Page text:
The Journey to God begins with the First Step
The spiritual struggle that is required of us can not depend on having a spiritual father. Most Orthodox Christians do not have one, and the average parish priest is not equipped, either with the time, nor the inclination, to take on the role of spiritual father to members of his flock. Just carrying the load as rector, preacher, counselor, confessor, teacher, CEO, and priest, can be an overwhelming burden to the average cleric. Add to the above duties, the obligation a priest has to his wife and family, and you have the potential for burnout. Is it any wonder so many priests get that glazed look on their faces when someone approaches with spiritual questions that would require more time than the average priest is able to give.
Added to this is the fact that most Orthodox seminaries do not teach pastoral psychology, leaving the priest feeling overwhelmed with often troubled parishioners who’s needs are too great for one man. Many of the denominations have rather large staffs, making them better able to help their people with all aspects of their lives, with many lay ministers contributing much to the overall help that these protestant churches are able to offer.
The fact that the Church has guidelines governing the many periods of fasting must often suffice for the parishioner, since the priest may not have the time to be the guide in such matters. The need for discerning one’s spiritual struggle, often without a prayer rule, can compound the struggle for the person who wishes to deepen their spiritual life.
We want to dedicate our lives to God on a full-time basis, but we don’t have the needed guide to keep us on track. Opportunities for service to the Church, whether by serving in the altar, singing in the choir, teaching Sunday school, or serving on the parish council, can often be the best way we can commit more of our time to living Orthodoxy in a way that is not limited to Sunday services.
What to do? Praying for God to send us a spiritual father or mother can be a good first step in deepening one’s commitment to Christ. We can’t just order up that which God has for us, but we must make sure we are open to the movement of the Holy Spirit in our lives. Making life around the Church a high priority in our week can serve as a good start. Orthodoxy is by nature a faith that demands full participation and deep commitment, otherwise it becomes just another religion, devoid of salvific, transformational value.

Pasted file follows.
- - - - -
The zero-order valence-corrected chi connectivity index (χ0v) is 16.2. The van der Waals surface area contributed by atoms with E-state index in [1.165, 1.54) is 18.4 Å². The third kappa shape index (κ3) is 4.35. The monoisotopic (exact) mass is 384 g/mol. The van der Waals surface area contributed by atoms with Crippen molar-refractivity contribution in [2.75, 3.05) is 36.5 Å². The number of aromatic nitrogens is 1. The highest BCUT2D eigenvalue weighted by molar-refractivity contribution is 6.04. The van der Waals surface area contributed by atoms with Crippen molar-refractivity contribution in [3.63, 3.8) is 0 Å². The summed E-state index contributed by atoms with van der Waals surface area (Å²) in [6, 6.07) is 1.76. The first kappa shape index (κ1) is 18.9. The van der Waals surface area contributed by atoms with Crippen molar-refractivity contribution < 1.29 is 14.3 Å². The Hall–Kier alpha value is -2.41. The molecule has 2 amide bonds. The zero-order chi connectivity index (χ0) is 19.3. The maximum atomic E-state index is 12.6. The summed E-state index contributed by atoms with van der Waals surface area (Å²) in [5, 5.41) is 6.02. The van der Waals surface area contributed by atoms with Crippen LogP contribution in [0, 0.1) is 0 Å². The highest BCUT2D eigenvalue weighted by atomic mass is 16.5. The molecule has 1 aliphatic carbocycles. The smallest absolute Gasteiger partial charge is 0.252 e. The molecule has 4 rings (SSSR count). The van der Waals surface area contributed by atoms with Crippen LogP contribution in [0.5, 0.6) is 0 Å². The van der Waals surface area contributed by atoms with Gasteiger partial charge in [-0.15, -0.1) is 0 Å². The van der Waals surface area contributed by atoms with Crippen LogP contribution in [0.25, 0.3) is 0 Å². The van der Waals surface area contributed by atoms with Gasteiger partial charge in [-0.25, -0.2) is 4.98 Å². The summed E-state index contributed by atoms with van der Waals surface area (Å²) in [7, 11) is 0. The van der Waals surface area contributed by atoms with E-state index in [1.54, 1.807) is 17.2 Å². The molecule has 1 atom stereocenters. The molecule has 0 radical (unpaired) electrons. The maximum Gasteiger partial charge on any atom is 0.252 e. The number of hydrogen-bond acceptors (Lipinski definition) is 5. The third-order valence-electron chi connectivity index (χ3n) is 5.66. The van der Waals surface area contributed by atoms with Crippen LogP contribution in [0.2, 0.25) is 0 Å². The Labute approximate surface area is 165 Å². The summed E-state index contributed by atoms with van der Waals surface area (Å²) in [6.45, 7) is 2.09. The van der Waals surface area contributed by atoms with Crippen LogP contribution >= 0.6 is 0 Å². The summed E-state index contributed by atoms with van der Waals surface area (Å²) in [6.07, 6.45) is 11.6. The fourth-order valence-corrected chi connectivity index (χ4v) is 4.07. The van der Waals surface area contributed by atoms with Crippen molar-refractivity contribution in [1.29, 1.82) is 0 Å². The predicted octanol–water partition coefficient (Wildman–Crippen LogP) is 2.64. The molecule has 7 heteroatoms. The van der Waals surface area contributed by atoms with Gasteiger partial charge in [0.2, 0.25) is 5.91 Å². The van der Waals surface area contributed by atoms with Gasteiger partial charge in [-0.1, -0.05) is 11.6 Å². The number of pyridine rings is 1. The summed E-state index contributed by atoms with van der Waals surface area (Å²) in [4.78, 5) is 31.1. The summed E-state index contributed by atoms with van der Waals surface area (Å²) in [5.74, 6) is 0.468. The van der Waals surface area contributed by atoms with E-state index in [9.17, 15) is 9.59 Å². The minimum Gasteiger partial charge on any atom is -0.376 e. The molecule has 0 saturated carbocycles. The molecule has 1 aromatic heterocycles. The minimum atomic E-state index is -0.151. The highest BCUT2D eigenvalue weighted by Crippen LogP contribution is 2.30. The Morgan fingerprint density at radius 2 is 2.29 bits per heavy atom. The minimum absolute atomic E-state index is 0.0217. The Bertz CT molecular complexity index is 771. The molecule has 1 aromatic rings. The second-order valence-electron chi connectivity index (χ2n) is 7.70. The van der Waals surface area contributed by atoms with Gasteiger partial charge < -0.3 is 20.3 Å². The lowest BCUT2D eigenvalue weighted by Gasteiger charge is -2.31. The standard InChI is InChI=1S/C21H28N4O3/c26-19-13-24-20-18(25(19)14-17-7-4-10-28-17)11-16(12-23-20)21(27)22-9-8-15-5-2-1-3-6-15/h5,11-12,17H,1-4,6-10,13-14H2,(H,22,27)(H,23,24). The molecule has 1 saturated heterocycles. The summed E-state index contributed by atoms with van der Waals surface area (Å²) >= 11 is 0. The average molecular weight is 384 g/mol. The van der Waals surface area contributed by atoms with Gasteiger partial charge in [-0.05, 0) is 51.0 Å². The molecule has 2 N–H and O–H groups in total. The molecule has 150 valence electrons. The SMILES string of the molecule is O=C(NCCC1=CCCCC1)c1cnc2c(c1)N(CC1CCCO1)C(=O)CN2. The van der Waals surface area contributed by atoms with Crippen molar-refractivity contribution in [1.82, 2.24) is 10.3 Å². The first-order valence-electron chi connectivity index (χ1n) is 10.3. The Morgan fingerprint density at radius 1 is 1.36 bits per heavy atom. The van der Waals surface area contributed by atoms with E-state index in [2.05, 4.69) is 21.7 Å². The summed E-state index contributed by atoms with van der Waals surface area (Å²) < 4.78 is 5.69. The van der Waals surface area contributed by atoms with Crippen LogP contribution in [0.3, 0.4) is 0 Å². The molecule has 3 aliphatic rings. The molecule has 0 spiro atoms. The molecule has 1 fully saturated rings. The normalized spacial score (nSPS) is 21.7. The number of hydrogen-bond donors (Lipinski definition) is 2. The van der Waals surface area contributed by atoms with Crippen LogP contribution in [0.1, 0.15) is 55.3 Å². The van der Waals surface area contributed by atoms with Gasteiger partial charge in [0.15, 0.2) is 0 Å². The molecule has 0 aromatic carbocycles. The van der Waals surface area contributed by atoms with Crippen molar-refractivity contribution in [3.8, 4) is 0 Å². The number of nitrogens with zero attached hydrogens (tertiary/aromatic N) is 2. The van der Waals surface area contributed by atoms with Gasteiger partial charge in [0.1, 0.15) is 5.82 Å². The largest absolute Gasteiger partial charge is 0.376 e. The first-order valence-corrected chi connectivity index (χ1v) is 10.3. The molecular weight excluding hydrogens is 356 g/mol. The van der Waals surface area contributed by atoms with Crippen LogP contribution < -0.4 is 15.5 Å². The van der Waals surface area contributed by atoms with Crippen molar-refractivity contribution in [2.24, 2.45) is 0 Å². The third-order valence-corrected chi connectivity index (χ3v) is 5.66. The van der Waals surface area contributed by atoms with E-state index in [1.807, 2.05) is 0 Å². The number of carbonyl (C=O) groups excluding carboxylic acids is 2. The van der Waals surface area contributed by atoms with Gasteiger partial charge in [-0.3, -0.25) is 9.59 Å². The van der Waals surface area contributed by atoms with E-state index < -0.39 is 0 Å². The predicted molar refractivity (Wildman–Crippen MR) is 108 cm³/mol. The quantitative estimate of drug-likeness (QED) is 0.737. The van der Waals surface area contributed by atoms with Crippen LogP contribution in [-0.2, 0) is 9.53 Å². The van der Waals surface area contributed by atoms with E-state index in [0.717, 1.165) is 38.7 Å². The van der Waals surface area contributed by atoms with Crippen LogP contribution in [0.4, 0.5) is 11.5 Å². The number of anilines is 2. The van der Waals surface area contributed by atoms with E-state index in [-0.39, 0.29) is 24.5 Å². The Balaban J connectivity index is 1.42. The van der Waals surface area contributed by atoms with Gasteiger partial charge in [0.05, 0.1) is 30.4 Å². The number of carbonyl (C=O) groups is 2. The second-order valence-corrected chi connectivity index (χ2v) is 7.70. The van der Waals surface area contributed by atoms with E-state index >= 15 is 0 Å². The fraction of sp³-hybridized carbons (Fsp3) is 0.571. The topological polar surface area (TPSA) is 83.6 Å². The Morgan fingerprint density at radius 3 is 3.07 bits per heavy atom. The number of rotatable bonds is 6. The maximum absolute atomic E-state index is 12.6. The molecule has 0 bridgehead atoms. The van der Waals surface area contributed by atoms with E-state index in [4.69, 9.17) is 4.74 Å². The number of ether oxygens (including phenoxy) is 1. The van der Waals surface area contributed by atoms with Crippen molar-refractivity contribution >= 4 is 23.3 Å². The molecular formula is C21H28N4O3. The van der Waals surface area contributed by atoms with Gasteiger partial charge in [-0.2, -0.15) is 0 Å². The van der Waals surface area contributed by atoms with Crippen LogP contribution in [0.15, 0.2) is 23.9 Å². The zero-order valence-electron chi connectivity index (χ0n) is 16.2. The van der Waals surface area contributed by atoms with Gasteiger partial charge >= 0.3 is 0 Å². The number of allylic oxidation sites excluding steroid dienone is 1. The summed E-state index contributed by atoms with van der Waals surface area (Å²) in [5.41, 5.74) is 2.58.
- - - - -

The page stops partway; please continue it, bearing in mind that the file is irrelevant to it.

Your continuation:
If Orthodoxy is to be something other than mere magic, with the priest as some sort of wizard who performs the right formulas, thus allowing us to feel we’ve done all that is needed, our Orthodoxy will have failed us. Do we read the daily prescribed scripture readings? Do the lives of the saints impact our lives, because we read about them? Are we preparing ourselves for the Saturday night confession by taking note of our sins during the week, and being ready to be accountable before God, with the priest as our witness? Are we holding up the Orthodox standard in our public life, or do we allow ourselves to be lost in the crowd, dismissing our obligations to God during the week?
It is always good to have a spiritual father, but the absence of one can not be an excuse for living our Christianity lite. If we allow our pride to keep us from disclosing our sins in confession, we doom ourselves to mediocrity, and will see no spiritual growth whatsoever. If we feel we need not challenge ourselves to a deeper walk with Christ, because others probably won’t notice, we cheat both God and ourselves.
The spiritual life is an adventure, full of pitfalls AND great heights. If we take this journey as the prime reason for living, the reward will be great. If we try living our life with the Church placed in a secondary roll, we will end our lives as losers, and having lost the battle and the reward. Yes, it is best that we have a spiritual father, and we should pray that God send us such a guide, but the road to paradise must begin with a commitment to make this journey our main priority. We are on a journey, and it begins with that first step. Christ stands with us, ready to lift us up when we fall, and even pull us along when we stumble or grow fainthearted.
With love in Christ,
Tuesday August 20, 2013
9th Week after Pentecost. Tone seven.
Dormition (Theotokos) Fast. By Monastic Charter: Food without Oil